6. Alternatively, they could pay the money they earn to the victim(s) of their crime(s). We talk about criminals “paying their debt to society”, but I wonder how many actually pay (in real terms) the full financial cost incurred to the direct victims (and via insurance to the rest of us), never mind any additional payments for compensation, court costs, etc. For example, in a couple of cases recorded in the local paper:
    * one guy convicted of stealing ~£10k of jewellery.
    * another guy went joy-riding in his boss’ car and crashed it causing ~£20k damage.
    Both were sentenced (by the same judge) to some community service and to pay £1000 in compensation. Is this justice?

  7. Hang on, isn’t undercutting supposedly a really good thing when it’s done by the Indians and Chinese?

    Then it’s called trade. Why is this any different?

    Tim adds: Government mandated limits (“You may not pay prisoners more than £3 a day) are different from the playing out of comparative advantage.

  8. There’s something a bit dodgy going on here in terms of subsidy to private sector companies. First we have ‘workfare’ subsidising the likes of Poundland, Argos and Tesco, and now we have prisoners (apparently) putting non-prisoners out of work. If we are going to compel people without jobs to work on pain of losing their benefits, why don’t we make them work for the public sector (subsidising the taxpayer) or in the charity sector? Or the companies should pay the going rate.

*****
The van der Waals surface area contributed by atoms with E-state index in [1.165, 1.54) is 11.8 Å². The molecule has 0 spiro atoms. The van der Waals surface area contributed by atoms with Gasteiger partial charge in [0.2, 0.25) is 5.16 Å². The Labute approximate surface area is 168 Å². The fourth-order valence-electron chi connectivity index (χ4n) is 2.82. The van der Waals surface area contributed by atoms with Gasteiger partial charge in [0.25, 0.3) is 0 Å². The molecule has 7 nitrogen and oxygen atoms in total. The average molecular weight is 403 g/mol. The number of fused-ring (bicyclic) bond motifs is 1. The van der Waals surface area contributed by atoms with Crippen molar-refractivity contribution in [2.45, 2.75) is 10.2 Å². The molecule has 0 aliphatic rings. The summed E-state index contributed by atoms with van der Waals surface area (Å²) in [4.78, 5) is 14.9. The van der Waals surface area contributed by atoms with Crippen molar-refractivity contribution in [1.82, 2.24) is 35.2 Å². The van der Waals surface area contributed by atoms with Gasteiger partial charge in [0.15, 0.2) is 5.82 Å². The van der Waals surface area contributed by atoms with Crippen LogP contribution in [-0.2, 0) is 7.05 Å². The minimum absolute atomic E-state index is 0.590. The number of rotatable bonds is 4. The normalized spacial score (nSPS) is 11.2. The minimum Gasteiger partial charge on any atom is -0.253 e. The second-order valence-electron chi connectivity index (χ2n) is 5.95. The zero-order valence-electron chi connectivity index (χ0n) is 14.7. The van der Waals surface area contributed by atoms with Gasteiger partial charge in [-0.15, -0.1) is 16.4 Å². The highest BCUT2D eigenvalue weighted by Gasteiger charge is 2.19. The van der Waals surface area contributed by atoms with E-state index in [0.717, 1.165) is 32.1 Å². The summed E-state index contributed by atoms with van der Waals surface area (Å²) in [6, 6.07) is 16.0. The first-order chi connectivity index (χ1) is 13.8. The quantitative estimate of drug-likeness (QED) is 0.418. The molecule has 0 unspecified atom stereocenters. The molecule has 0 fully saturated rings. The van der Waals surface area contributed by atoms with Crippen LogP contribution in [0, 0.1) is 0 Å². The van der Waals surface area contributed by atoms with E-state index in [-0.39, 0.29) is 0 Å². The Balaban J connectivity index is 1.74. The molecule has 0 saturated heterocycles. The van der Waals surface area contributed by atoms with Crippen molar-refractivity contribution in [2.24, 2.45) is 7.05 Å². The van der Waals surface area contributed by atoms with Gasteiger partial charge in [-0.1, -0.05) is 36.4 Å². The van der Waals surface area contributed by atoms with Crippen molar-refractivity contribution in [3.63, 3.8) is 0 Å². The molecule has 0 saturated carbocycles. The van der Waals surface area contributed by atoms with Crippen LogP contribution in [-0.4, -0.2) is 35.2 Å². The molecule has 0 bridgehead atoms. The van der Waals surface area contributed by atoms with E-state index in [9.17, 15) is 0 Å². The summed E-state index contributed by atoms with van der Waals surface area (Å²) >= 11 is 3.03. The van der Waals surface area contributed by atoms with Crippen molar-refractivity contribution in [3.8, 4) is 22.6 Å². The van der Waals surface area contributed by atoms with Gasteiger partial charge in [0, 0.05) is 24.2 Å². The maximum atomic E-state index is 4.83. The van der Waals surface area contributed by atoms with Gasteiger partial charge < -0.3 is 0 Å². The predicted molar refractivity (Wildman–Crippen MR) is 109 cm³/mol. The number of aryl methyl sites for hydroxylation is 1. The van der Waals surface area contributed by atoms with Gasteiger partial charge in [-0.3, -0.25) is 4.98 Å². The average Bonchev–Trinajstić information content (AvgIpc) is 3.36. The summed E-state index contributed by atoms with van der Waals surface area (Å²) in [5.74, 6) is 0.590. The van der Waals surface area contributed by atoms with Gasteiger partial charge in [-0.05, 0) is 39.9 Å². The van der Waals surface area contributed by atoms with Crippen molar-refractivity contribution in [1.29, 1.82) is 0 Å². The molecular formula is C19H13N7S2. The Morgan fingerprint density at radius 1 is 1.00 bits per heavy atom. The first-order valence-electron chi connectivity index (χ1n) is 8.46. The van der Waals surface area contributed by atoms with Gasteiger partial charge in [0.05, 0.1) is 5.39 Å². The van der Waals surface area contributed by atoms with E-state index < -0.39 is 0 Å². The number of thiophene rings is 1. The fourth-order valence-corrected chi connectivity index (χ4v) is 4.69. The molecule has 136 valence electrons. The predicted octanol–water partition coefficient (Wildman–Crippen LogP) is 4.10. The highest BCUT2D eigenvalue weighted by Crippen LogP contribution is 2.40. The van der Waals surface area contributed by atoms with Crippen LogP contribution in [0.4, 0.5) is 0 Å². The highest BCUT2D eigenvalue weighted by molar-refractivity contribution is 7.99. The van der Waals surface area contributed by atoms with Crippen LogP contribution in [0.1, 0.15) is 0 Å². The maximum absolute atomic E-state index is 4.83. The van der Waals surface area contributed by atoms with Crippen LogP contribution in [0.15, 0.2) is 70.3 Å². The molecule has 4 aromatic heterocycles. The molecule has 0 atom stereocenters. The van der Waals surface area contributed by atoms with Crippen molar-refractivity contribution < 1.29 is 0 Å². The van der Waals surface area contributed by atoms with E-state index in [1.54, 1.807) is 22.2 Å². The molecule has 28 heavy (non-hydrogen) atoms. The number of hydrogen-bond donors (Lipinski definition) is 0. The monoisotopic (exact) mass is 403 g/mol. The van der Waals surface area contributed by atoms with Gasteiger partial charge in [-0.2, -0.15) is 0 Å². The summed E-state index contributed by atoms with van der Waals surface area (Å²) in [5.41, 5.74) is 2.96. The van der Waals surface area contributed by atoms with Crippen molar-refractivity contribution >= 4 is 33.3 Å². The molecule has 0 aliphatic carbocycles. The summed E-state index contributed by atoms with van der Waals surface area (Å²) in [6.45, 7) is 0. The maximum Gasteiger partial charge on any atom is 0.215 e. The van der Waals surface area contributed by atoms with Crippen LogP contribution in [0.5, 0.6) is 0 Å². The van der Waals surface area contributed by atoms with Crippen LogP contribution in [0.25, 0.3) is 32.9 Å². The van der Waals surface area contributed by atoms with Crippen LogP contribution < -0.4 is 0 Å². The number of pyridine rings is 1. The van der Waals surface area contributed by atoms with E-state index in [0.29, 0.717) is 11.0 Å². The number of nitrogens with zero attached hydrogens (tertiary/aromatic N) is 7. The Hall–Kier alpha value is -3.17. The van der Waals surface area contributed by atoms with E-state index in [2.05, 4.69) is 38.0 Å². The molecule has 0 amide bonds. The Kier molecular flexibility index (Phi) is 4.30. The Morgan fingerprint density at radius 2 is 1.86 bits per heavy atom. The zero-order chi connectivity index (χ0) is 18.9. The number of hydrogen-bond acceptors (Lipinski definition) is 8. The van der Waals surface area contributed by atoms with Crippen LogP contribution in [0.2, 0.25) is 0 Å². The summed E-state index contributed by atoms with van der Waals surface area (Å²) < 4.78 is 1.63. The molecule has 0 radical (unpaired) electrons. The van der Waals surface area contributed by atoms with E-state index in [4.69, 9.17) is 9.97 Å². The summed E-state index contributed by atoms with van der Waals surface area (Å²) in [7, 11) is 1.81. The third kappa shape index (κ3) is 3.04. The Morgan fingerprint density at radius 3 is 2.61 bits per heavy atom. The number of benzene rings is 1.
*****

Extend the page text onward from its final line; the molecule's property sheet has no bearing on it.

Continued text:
Similarly for prisoners – who I do think should be offered the opportunity to work – they should be paid the same as non-prisoners. (what happens to the wages is another discussion.)

  9. @Tim, but is it really different?

    My Indian competitor is cheaper for a whole host of reasons mandated by government – starting with the fact my government actually makes a serious, determined, and unrelenting effort to collect income tax and his doesn’t. And all the various other dues and requirements to have a pension, employer’s liability insurance, to heat the building and so on. To the extent these affect my competitor the requirement can be met with small cash incentives to the relevant inspectors. If we levelled the government playing field (that could be them up just as well as us down) the price difference would be at a wild guess about 50%, not the ~80% it is today.